The TV guide
As a young girl, I used to eagerly anticipate these guidebooks as they gave me an outline of what was on TV and when. It was also handy as a reference for what channel Nickelodeon or MTV was. In fact, I used to take these inserts from both local Sunday newspapers so I could compare the books. Today? Who needs a guidebook when you have DVR and a menu that tells you what’s coming on and when for the next several weeks, and even if you don’t have that access, there’s the TV guide channel, which at least in my area comes over the air. A month or so ago, my local newspaper included a notice that they were going to start charging customers extra for the weekly TV programming book. Personally? I’m glad for less waste and less space taken up in my recycling bin. In fact, I didn’t even realize there was a TV book in my newspaper.
Paper mâché and other paper crafts
In elementary and middle school, I was heavily involved in a program called Odyssey of the Mind. It’s an annual competition where a school-based team of 5-7 students is given a “problem” and has to produce a short skit that addresses the problem and incorporates a number of technical/theatrical feats. It’s hard to explain if you’re not familiar, but the point is, we created props and costumes. And we used a lot of paper mâché, which for those who don’t know is typically made with some flour, water and strips of newspaper molded around an object. While you can use other papers for the projects, newspapers are traditionally used because they’re cheap and plentiful. Not so much anymore. Along with an increased cost to create piñatas and paper masks, you can add newspaper hats, hand-cut ransom letters, fire kindling and free/cheap gift wrap to the list of endangered craft species.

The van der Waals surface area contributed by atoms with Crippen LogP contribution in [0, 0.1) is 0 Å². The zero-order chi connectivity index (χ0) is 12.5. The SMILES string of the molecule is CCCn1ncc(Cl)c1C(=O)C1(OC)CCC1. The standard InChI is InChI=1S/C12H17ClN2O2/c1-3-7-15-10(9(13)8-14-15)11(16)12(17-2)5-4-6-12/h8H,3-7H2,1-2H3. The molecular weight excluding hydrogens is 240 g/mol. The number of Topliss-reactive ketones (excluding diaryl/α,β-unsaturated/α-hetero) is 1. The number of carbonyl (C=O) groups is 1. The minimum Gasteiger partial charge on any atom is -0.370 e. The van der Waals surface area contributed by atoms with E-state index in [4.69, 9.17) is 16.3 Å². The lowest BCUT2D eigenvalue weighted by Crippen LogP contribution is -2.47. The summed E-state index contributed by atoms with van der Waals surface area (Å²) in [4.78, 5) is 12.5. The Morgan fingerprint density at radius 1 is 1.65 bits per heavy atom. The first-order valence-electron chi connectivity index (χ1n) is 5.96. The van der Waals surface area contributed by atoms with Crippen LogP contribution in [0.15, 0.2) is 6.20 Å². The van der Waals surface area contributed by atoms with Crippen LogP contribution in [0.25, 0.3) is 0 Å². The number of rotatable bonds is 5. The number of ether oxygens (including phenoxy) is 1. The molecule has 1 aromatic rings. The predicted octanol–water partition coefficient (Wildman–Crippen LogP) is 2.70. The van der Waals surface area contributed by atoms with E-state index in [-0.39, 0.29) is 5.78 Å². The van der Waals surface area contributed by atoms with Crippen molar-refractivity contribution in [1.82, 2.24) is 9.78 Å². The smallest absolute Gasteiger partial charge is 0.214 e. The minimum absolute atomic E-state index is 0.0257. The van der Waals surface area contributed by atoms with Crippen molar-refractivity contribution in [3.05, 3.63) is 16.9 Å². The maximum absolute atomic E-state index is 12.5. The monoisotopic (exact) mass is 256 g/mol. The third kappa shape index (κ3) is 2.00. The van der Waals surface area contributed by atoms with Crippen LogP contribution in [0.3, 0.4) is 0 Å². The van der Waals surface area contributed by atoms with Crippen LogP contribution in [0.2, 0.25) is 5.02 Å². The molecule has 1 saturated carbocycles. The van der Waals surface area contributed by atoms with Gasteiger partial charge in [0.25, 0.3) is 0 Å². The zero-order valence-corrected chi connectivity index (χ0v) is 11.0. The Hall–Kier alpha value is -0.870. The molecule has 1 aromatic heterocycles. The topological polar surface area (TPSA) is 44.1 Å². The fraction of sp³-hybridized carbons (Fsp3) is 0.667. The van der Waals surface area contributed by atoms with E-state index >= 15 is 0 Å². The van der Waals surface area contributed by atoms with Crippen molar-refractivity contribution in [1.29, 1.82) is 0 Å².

Magazines arriving by mail/finding them on the newsstand
While grocery checkouts still feature magazines with coverlines screaming for attention, something tells me my children won’t enjoy the joy of anticipating and receiving a Highlights magazine or Seventeen in the mail each month or learning about a new culture from National Geographic. I used to devour those magazines and look forward to the next month’s installment. Now, kids have apps on their phones or iPads or laptops that offer the same diversions. Magazines can be downloaded instantaneously without the postal lag and with way more features. They won’t just read about new music, they’ll sample it. They won’t use crayon’s to circle the hidden objects, they’ll click on them. Their letters to the editor will be in the forms of Tweets and Facebook posts. While I confess to having more magazine subscriptions than I can handle, I’ll admit these new features entice me.
While all of those come off nostalgic, the truth is, I’m excited about the opportunities children today and in the future will have to interact with media on another level. News stories will come alive in ways printed pages couldn’t make them. While part of me will miss the opportunity to read the comics section together or the importance of knowing today’s A1 news, another part of me looks forward to downloading the latest children’s series on the Kindle and reading together (rather than waiting for a midnight release — I’m looking at you Harry Potter).
I’m sure there are many, many more than I came up with. (The evening news? Commercials on TV? Waiting for film to develop? Getting their name/photo in the newspaper and clipping it out for their scrapbook?) And I’m sure some folks older than me can weigh in on things my generation missed out on as well. Please feel free to weigh in below and on Twitter with your ideas and feelings.